The island of Malta is a tiny gem nestled in the Mediterranean, home to a mere 400,000 citizens. But don’t let size fool you. Malta has a rich history, its own language, and a quirky clan of islanders. It’s a mix of Europe, Africa and the Middle East, and reminded me of Italy only with a quirkier vibe. Four million tourists pass through every year; most of them come to escape the cold weather in Europe, to party, and surprisingly, to learn English. European students who want to learn the language, but want to avoid the dreary winter in England have warmed up to Malta. Most of the people I met there spoke English.
Last January I joined my girlfriend on her trip home. When I first met her I thought she might have been a gypsy or a pirate; I’d never met a pretty girl from Malta. I kept asking her stupid questions like, “So, are people in Malta Italian or Arabic?” She was very patient and would respond with certainty, “No we’re Maltese.” I had a hard time seeing how 400,000 people could hold on to their own identity in the midst of Southern Europe, the Middle East, North Africa and England. But the mash of cultures and invasions actually made this unique tribe of tightly knit islanders who they are. The knights of Saint John were enlisted from all over Europe and I imagine them as a kind of medieval E.U.
The capital city, Valletta was our first stop, and just a hop, skip and ferry ride from Maria’s home in Sliema. We strolled down the quirky, cobbled streets together and stopped at a cute restaurant called d’Office; where we shared an amazing mozzarella di bufala. It was absolutely delicious! The waiter directed us to a table for two on the slanted sidewalk right outside. Our small tilted table only added to the charm. After lunch we found a cute pastry cafe, where the owner gave us a free warm tart. The day felt like an old romantic movie. It even ended with a happily-ever-after ferry ride scene into the sunset.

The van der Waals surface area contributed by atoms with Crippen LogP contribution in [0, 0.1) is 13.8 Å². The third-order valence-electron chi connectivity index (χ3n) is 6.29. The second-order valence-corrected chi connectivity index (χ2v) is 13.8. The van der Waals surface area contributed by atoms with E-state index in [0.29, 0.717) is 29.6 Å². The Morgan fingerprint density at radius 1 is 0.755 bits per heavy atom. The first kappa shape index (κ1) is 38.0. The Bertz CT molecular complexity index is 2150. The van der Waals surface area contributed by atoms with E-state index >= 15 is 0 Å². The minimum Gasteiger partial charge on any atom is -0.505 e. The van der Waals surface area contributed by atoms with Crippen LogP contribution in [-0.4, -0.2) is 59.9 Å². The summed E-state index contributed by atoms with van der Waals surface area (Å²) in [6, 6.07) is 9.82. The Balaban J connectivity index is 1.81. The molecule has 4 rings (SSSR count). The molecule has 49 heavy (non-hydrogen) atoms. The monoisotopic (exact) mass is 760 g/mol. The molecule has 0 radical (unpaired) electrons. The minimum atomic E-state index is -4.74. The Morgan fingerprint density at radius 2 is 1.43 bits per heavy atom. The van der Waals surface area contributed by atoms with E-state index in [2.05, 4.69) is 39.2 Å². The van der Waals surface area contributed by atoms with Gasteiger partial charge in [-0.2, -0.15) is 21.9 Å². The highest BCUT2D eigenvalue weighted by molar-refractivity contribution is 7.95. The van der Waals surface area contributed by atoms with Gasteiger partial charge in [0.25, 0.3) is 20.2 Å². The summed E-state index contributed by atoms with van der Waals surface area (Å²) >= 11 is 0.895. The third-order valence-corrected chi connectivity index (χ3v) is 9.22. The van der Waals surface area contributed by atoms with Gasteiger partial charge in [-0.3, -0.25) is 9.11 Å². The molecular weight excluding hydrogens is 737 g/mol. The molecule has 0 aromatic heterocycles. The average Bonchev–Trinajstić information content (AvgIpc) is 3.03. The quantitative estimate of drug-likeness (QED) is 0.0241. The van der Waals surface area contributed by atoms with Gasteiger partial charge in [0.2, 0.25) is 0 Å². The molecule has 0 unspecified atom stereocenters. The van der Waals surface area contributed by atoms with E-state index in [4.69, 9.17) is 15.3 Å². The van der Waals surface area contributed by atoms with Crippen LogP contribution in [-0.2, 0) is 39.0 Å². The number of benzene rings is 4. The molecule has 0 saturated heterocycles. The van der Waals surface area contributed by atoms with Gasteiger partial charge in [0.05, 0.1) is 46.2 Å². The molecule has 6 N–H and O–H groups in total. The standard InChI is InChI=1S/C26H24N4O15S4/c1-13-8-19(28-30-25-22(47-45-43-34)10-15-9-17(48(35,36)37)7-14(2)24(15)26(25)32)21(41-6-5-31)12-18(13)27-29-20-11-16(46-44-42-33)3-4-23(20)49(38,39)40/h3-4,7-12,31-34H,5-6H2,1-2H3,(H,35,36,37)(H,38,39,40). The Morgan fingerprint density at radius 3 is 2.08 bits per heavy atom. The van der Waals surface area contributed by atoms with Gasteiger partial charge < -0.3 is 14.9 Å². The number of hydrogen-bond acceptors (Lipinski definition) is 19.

Another day we visited Mdina. Our car stayed outside the gates. Inside there were narrow streets, with medieval archways leading to courtyard cafes, restaurants, and private homes. I swear if I knocked on one of them I could have found Rapunzel or Cinderella. Then we went to the dungeons—a place where in the centuries past rebels, revolutionaries, heretics, and your common criminal all experienced some degree of gruesome torture. A fact that was made explicit by the models of prisoners from various periods in history being subjected to various punishments: stretching, starving, burning, breaking, and beating, along with others I didn’t understand or care to think about.
The best adventure I think was to a Permaculture farm created by Maria’s friend Peppi. The farm has geese, chickens, no-dig organic gardens, olive trees, and cute steps made from old tires filled with gravel. There were also exceptional composting toilets and an aquaponics system. I heard rumors that the farm also had a cave that Peppi dug all by himself, but I didn’t get to see it. We also went to a ‘creativity vortex’ started by a local NGO named ‘WhyNot.’ Here I found a crew of unconventional travelers. Americans, British and the odd German, all coming to help make the vortex spin. Old war bunkers were being renovated into dorms. There were also geodesic domes hiding in the bushes, a newly adopted horse, and a garden. The site reminded me of the Regenerative Design Institute in California, a place where I have spent some time interning. The vortex wasn’t as developed and was much quirkier, but it had all the good vibes needed to spin along. I am always happy to see people in different places having fun, and wanting to make a difference. “Xeba” cool as they say in Maltese.
My slogan for the trip is, “Everything is closer in Malta.” I felt as though it has everything you need but closer together. Everyone knows one other, and it seemed as though some people knew me simply because they knew Maria. I could walk to many places and a ‘long’ drive lasted a half hour. Even the cars tended to huddle by the curb, roads felt more intimate and the cars were cuter. Parking, however, was a challenge. The only thing that seemed further away was the end of a good meal. New Year’s lunch lasted from one o’clock till six, with breaks in between courses. But of course this enabled me to become closer to Maria’s family because we had plenty of time to get to know one another. Malta has a strong sense of family. Her parents were cooking for the meal two days in advance. They were incredibly sweet and cooked special pasta and lasagna to accommodate my gluten needs. I was very impressed by their capacity to let a funny Canadian boy who grew up in Bali into their home and hearts. They were extremely welcoming and hospitable. I picked a good woman with a solid family, with the added bonus that she’s from a novel little island called Malta – a place I hope to visit again soon.